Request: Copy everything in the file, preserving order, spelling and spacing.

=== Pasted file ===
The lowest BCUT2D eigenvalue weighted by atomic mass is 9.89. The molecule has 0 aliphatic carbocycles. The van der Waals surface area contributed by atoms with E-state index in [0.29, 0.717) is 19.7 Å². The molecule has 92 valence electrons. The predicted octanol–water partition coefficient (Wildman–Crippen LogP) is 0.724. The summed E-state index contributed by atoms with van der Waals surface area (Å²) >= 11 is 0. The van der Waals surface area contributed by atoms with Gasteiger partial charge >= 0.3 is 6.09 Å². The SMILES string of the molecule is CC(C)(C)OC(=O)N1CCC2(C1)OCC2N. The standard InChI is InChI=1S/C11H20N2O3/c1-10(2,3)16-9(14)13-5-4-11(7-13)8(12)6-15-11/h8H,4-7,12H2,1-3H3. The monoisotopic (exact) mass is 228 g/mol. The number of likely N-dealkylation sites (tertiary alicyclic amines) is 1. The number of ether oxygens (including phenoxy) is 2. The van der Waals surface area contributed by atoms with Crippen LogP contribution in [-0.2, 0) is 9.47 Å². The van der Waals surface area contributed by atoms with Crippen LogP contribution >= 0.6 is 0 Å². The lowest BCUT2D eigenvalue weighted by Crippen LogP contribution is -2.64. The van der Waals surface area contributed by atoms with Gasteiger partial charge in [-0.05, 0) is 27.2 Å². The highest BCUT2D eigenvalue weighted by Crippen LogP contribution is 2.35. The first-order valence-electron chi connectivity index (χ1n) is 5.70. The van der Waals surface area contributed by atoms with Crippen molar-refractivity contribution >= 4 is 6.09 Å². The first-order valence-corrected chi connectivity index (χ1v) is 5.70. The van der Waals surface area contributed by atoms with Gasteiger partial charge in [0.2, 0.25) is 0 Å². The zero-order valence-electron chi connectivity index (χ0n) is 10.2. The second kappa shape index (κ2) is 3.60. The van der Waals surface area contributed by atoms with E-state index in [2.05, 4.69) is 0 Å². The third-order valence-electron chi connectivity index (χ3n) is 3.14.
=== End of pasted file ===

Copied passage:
The lowest BCUT2D eigenvalue weighted by atomic mass is 9.89. The molecule has 0 aliphatic carbocycles. The van der Waals surface area contributed by atoms with E-state index in [0.29, 0.717) is 19.7 Å². The molecule has 92 valence electrons. The predicted octanol–water partition coefficient (Wildman–Crippen LogP) is 0.724. The summed E-state index contributed by atoms with van der Waals surface area (Å²) >= 11 is 0. The van der Waals surface area contributed by atoms with Gasteiger partial charge >= 0.3 is 6.09 Å². The SMILES string of the molecule is CC(C)(C)OC(=O)N1CCC2(C1)OCC2N. The standard InChI is InChI=1S/C11H20N2O3/c1-10(2,3)16-9(14)13-5-4-11(7-13)8(12)6-15-11/h8H,4-7,12H2,1-3H3. The monoisotopic (exact) mass is 228 g/mol. The number of likely N-dealkylation sites (tertiary alicyclic amines) is 1. The number of ether oxygens (including phenoxy) is 2. The van der Waals surface area contributed by atoms with Crippen LogP contribution in [-0.2, 0) is 9.47 Å². The van der Waals surface area contributed by atoms with Crippen LogP contribution >= 0.6 is 0 Å². The lowest BCUT2D eigenvalue weighted by Crippen LogP contribution is -2.64. The van der Waals surface area contributed by atoms with Gasteiger partial charge in [-0.05, 0) is 27.2 Å². The highest BCUT2D eigenvalue weighted by Crippen LogP contribution is 2.35. The first-order valence-electron chi connectivity index (χ1n) is 5.70. The van der Waals surface area contributed by atoms with Crippen molar-refractivity contribution >= 4 is 6.09 Å². The first-order valence-corrected chi connectivity index (χ1v) is 5.70. The van der Waals surface area contributed by atoms with Gasteiger partial charge in [0.2, 0.25) is 0 Å². The zero-order valence-electron chi connectivity index (χ0n) is 10.2. The second kappa shape index (κ2) is 3.60. The van der Waals surface area contributed by atoms with E-state index in [2.05, 4.69) is 0 Å². The third-order valence-electron chi connectivity index (χ3n) is 3.14.